The reasons behind a collection of dead shopping malls in the Chicago suburbs

Another shopping mall in the Chicago suburbs closes, joining several other “dead” malls:

Last week, it was announced that Lincoln Mall in suburban Matteson would close after the holiday season, due to its operator’s inability to keep the mall properly maintained and staffed. However, the 700,000 square foot shopping center is not alone, as it joins a growing list of dead malls in the greater Chicagoland area. Chicago photographer Katherine Hodges has been documenting so-called dead malls and other abandoned sites for several years, and has visited numerous shopping centers throughout the Midwest that have either completely shuttered, or are on the verge of closing for good.

Hodges shoots many other sites beyond malls that are on death row, however the images of humungous vacant shopping centers speak for themselves. One mall that Hodges has highlighted — The Plaza in Evergreen Park — was the first modern shopping mall in the Chicago area, having originally opened in 1952. It closed last summer. The Charlestowne Mall in St. Charles, another mall featured in Hodges’ series, is currently the focus of a major redevelopment effort that could potentially revive the shopping center.

With big empty spaces comes big problems. Some shopping centers have been successful in turning things around, and others — not so much (Lincoln Mall for example). However, with these vacant spaces come new opportunities, and in the case of Lincoln Mall, there have already been some ideas floated for a possible redevelopment of the property. It’s still a bit early to speculate exactly what will happen to the site, but at least for now, it’s certain that the mall will join the area’s growing shopping center dead pool.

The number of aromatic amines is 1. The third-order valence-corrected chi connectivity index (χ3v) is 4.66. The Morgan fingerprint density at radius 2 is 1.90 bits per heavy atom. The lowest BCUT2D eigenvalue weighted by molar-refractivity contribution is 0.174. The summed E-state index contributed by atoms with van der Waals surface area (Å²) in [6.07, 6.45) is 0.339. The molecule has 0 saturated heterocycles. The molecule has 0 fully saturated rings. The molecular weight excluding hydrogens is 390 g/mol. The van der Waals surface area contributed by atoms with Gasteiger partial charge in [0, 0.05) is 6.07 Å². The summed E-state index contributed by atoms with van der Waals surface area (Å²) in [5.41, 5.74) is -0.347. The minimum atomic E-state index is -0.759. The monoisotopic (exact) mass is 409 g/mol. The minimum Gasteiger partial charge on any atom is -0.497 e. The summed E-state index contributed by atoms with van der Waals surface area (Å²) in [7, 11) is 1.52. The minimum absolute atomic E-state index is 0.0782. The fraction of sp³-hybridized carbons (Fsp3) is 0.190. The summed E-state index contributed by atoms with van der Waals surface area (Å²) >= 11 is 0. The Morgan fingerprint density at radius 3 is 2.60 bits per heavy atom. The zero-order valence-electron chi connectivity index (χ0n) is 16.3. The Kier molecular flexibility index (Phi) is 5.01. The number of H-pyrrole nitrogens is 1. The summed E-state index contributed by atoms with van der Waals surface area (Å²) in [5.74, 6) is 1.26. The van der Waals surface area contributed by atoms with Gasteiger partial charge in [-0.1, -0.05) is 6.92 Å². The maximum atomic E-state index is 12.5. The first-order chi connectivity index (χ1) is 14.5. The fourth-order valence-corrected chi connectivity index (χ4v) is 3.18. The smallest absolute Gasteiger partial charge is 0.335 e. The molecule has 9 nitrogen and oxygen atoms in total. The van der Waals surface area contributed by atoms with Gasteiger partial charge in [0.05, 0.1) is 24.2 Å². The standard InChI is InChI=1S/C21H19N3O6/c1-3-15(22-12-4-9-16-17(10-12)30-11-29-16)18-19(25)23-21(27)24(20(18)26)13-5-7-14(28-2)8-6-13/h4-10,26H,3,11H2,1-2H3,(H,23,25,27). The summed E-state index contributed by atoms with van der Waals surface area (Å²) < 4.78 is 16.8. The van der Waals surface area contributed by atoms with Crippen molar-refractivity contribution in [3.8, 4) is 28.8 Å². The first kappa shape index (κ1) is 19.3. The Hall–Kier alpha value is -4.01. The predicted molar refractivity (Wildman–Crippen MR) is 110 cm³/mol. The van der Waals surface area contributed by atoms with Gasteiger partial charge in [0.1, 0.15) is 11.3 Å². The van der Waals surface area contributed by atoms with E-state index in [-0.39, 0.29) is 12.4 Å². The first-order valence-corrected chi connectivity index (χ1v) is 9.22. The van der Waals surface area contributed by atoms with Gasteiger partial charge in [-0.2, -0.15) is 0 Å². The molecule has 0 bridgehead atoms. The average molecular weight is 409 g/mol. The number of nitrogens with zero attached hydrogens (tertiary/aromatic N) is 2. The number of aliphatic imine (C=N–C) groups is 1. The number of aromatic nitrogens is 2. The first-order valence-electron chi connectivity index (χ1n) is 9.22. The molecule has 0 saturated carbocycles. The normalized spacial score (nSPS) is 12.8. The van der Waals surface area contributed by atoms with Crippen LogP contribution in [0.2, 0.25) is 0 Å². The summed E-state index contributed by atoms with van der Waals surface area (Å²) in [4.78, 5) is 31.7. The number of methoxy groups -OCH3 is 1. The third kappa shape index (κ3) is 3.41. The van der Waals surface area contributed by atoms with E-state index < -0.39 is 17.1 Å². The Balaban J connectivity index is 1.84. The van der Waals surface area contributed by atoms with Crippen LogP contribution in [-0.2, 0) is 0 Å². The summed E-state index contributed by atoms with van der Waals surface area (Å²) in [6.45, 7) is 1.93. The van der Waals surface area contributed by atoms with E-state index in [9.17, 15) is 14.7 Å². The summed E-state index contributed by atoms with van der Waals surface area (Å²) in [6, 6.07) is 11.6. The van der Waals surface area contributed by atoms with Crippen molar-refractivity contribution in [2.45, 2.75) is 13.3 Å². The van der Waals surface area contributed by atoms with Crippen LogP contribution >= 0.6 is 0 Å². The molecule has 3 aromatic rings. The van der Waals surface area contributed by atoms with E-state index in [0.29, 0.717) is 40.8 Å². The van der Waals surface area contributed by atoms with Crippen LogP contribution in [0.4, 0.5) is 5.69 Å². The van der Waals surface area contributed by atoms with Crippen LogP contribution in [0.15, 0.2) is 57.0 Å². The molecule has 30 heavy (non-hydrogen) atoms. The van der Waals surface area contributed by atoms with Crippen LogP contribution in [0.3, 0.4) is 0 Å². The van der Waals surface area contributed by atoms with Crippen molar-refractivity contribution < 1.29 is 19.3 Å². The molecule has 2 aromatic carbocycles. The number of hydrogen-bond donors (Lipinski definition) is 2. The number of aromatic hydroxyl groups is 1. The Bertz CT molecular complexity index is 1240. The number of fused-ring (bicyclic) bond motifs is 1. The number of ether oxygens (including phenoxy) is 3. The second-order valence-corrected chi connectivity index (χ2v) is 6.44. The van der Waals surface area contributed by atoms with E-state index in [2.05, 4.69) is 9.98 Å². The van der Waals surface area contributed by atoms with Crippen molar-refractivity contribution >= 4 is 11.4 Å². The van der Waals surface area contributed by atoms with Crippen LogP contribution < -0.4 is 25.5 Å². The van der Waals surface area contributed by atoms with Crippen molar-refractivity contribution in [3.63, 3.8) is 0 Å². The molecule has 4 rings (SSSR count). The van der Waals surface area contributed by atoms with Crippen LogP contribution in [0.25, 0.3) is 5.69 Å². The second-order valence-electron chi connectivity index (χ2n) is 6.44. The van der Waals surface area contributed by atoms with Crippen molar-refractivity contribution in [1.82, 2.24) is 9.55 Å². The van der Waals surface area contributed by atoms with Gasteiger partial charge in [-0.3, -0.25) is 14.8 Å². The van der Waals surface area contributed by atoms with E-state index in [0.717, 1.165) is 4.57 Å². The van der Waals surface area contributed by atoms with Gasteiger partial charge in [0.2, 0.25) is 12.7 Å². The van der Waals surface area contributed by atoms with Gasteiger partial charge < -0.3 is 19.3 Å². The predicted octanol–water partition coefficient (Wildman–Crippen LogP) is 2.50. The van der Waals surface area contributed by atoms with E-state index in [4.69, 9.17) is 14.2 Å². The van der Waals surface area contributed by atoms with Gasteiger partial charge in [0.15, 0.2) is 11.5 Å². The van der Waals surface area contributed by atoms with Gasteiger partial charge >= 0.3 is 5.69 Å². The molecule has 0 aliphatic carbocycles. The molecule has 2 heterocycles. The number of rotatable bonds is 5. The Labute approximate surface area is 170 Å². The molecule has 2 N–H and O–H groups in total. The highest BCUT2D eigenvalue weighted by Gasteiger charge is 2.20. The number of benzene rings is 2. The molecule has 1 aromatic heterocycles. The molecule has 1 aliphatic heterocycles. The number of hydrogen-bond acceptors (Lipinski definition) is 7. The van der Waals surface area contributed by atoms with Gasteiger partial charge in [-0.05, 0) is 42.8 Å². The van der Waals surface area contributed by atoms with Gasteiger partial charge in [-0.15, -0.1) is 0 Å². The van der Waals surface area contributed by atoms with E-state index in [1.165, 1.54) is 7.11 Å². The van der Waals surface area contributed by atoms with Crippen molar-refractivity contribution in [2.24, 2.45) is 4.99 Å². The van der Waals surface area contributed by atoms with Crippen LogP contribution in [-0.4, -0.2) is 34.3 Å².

There are a variety of forces at work with these shopping malls – and I’ll throw out some speculative ideas as well:

1. The economic crisis of recent years did not help: consumer spending slowed and stores simply couldn’t have locations all over the place.

2. Population shifts can contribute. Malls are often built in thriving suburban areas but there are no guarantees that the communities around the malls will continue to thrive.

3. Big box stores can locate right next to malls but probably compete for customers. Outside of department stores, malls feature a variety of smaller, niche stores. But, a Walmart or a Target can sell a bunch of goods in one location.

4. How much has the Internet hurt malls? This would include actual sales but might also include less need for a physical social gathering spot (which can now happen online).

5. Malls themselves have changed design over the years. The old model was to construct a large facility of stores with lots of surrounding parking lots. More malls today have added other uses, particularly sit-down restaurants, in order to attract people to the mall and keep them there longer. Malls are not just for shopping; they are now often lifestyle centers.

It may be difficult to imagine but suburban shopping malls don’t have to exist in the future.

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